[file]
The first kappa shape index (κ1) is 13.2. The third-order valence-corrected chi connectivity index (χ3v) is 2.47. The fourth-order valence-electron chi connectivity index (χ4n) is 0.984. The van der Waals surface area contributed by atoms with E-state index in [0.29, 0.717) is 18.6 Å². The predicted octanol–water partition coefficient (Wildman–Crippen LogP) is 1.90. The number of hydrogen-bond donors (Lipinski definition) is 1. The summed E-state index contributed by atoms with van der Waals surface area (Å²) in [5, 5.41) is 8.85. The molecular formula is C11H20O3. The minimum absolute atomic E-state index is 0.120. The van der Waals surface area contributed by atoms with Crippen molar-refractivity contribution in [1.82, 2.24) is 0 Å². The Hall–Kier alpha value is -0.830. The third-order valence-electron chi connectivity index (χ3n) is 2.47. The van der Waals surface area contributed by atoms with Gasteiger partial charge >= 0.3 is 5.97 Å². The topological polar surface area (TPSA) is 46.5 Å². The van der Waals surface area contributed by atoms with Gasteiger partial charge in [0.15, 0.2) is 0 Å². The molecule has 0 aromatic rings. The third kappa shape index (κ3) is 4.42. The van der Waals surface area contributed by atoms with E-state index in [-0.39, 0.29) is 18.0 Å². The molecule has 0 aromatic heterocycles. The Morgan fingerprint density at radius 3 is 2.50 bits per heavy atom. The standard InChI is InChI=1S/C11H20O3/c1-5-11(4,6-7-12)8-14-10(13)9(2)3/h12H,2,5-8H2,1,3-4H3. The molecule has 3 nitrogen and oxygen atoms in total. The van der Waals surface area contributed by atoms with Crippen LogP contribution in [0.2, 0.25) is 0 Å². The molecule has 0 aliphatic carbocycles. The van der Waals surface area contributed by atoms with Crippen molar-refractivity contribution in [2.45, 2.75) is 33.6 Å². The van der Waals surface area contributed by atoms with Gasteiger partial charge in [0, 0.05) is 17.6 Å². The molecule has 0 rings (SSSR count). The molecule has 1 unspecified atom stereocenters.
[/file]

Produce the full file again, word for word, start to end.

The first kappa shape index (κ1) is 13.2. The third-order valence-corrected chi connectivity index (χ3v) is 2.47. The fourth-order valence-electron chi connectivity index (χ4n) is 0.984. The van der Waals surface area contributed by atoms with E-state index in [0.29, 0.717) is 18.6 Å². The predicted octanol–water partition coefficient (Wildman–Crippen LogP) is 1.90. The number of hydrogen-bond donors (Lipinski definition) is 1. The summed E-state index contributed by atoms with van der Waals surface area (Å²) in [5, 5.41) is 8.85. The molecular formula is C11H20O3. The minimum absolute atomic E-state index is 0.120. The van der Waals surface area contributed by atoms with Crippen molar-refractivity contribution in [1.82, 2.24) is 0 Å². The Hall–Kier alpha value is -0.830. The third-order valence-electron chi connectivity index (χ3n) is 2.47. The van der Waals surface area contributed by atoms with Gasteiger partial charge >= 0.3 is 5.97 Å². The topological polar surface area (TPSA) is 46.5 Å². The van der Waals surface area contributed by atoms with Gasteiger partial charge in [0.15, 0.2) is 0 Å². The molecule has 0 aromatic rings. The third kappa shape index (κ3) is 4.42. The van der Waals surface area contributed by atoms with E-state index in [-0.39, 0.29) is 18.0 Å². The molecule has 0 aromatic heterocycles. The Morgan fingerprint density at radius 3 is 2.50 bits per heavy atom. The standard InChI is InChI=1S/C11H20O3/c1-5-11(4,6-7-12)8-14-10(13)9(2)3/h12H,2,5-8H2,1,3-4H3. The molecule has 3 nitrogen and oxygen atoms in total. The van der Waals surface area contributed by atoms with Crippen LogP contribution in [0.2, 0.25) is 0 Å². The molecule has 0 aliphatic carbocycles. The van der Waals surface area contributed by atoms with Crippen molar-refractivity contribution in [2.45, 2.75) is 33.6 Å². The van der Waals surface area contributed by atoms with Gasteiger partial charge in [0, 0.05) is 17.6 Å². The molecule has 0 rings (SSSR count). The molecule has 1 unspecified atom stereocenters.